Côte d’Ivoire is the world’s top cocoa producer. But the country’s principal economic activity is driving devastating deforestation – which is both harming the environment and promoting the illicit timber trade. Cocoa’s top export status in Côte d’Ivoire is based on modern production methods. Simon Nanga, a cocoa expert, told ENACT that cocoa farmers typically rely on natural soil fertility in virgin forests for high cocoa yields. Natural forest soil has better nutrients than the already-farmed cocoa fields. This necessarily leads to clearing forest trees and planting cocoa in the rich forest soil. After five to 10 years, the fertility dwindles and farmers move to the next fresh two to three acres of virgin forest to plant a new cocoa crop to maintain high productivity.
This practice is replicated in many parts of eastern-central and western Côte d’Ivoire, leading to the growth of towns and villages in protected forest areas over the years. Recent research found an illegal settlement of around 30 000 people in two national parks – Marahoué in central Côte d’Ivoire, and Mont Péko in the west.To further diversify and increase their income, some cocoa farmers make profitable deals with predatory logging companies and illegal timber traders to remove the trees that are felled to make way for the cocoa crops. Farmers find this practice more lucrative than the income they receive from cocoa bean production. The proceeds from this chain of activity make illegal logging arguably one of the most prevalent and lucrative forms of organised crime in the country.
Illegal logging has increased in step with the spread of cocoa farming across the country and is well organised. Funded by shadowy financiers and coordinators, ‘artisans’ carry out logging in the forests that have been targeted by cocoa farmers. In flagrant contravention of the country’s 2019 Forest Act, these loggers mill raw timber into semi-finished products at the felling site. When the volume of timber reaches the required load, truckers transport it to markets in urban centres.
Côte d’Ivoire lost 47 000 ha of forest in its cocoa belt in 2020 alone, a rate that experts argue could lead to a total loss of the country’s forest cover by 2034. The illegal logging associated with cocoa farming continues to wipe out endangered tree species, such as teak, framiré and gmelina, which fall under the strict international trade regulations stipulated in the Convention on International Trade in Endangered Species of Wild Fauna and Flora’s Appendices. This has also resulted in a loss of biodiversity and wildlife in Côte d’Ivoire, such as the massive decline in elephants and primates in recent years.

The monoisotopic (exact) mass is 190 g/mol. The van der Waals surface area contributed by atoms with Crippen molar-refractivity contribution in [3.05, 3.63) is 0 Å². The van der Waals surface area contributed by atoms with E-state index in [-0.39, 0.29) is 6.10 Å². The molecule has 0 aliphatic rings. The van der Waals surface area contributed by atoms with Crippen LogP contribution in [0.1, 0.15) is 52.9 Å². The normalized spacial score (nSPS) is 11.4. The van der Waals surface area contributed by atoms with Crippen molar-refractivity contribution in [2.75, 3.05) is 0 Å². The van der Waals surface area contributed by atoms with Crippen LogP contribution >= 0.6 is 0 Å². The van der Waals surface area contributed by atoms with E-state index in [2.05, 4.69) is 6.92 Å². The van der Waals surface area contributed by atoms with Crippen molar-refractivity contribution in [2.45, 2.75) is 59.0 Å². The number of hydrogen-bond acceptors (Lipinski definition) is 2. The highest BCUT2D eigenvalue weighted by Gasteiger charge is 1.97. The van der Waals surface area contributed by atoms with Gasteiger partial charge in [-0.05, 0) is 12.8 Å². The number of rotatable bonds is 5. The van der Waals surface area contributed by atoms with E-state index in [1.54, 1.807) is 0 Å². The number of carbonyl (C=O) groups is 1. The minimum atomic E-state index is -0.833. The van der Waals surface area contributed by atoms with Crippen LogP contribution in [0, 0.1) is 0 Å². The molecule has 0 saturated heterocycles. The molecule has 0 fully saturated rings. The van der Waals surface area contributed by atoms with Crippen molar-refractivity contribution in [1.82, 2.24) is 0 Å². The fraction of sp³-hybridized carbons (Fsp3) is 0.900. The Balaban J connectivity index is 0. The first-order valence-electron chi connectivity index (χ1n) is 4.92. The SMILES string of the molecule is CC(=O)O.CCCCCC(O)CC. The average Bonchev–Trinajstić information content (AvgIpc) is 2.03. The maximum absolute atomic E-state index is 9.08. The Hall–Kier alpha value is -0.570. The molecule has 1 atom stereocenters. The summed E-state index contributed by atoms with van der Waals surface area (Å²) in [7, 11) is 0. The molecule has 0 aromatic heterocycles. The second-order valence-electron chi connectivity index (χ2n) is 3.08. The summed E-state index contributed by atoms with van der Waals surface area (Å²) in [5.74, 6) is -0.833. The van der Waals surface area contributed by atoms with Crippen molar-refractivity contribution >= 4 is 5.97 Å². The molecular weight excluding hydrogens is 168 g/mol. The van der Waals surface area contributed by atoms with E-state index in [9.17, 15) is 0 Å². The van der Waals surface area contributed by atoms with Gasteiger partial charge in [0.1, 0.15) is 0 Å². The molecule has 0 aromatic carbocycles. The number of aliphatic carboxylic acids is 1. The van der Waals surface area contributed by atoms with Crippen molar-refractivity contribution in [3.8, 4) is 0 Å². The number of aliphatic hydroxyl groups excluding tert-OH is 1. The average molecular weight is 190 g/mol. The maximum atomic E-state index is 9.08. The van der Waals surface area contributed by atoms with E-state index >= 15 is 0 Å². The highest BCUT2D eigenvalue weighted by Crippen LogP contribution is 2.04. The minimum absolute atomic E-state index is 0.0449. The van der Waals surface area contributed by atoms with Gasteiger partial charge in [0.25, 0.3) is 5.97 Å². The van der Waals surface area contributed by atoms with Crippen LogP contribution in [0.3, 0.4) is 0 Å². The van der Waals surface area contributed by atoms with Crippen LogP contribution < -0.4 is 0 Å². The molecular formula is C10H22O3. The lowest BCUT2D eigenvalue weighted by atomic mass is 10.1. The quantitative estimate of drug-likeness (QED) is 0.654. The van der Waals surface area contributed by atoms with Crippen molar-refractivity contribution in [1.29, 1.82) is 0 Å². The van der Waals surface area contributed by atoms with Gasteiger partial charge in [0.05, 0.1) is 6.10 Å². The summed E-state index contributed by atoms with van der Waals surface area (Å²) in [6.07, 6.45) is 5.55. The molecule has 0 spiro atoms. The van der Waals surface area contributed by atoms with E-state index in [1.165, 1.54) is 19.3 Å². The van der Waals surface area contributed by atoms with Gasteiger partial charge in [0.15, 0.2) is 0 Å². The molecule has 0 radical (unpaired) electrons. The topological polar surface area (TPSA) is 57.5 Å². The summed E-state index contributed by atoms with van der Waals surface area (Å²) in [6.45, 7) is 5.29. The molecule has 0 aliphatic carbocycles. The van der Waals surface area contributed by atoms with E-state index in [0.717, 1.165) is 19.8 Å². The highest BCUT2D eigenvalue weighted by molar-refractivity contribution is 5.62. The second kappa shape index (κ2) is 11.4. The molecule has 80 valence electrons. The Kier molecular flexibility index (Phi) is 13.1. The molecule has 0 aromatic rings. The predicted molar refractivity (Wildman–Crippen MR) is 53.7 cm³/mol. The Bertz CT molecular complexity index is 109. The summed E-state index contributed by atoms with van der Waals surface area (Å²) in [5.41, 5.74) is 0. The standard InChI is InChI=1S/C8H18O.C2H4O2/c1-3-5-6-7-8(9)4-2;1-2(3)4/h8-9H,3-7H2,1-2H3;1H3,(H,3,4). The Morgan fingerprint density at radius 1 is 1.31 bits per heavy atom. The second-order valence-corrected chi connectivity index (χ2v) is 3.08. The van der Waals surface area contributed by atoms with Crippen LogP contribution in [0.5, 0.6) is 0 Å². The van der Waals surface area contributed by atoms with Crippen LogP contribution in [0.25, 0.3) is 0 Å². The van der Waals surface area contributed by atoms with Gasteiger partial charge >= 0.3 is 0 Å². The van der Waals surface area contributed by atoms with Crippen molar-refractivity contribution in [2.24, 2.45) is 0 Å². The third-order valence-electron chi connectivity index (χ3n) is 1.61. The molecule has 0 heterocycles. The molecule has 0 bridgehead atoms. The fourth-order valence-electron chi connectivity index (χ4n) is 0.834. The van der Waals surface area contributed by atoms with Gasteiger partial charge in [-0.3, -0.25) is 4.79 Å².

Inconsistent implementation and enforcement of state regulations have left loopholes that illegal loggers exploit to go deeper into protected forests. Years of independent evaluations have found that corruption and system weaknesses have facilitated illegal logging in areas designated for timber exploitation, most of which are also cocoa-producing areas. For example, in 2019, a Wild Chimpanzee Foundation report revealed shortcomings at the Forest Development Corporation of Côte d’Ivoire (SODEFOR), which manages the country’s permanent forests. These included logging beyond authorised areas, irregular issuance of licences to log prohibited species, and authorising logging before a full inventory was carried out and in the absence of a monitoring agent or without transportation slips. SODEFOR was found to lack the capacity to monitor the activities of private companies and impose legal administrative sanctions against infringements of the country’s 2019 Forest Act.
As a result of this lack of systematic law enforcement, illegal loggers in Côte d’Ivoire produce the bulk of the timber used across various industries, leading to a substantial loss of income for the country’s economy. The Ministry of Water and Forests estimates that illegal logging networks produce between 15 and 30 times more timber than formally licensed timber traders, making illegal logging worth more than €33.5 million annually.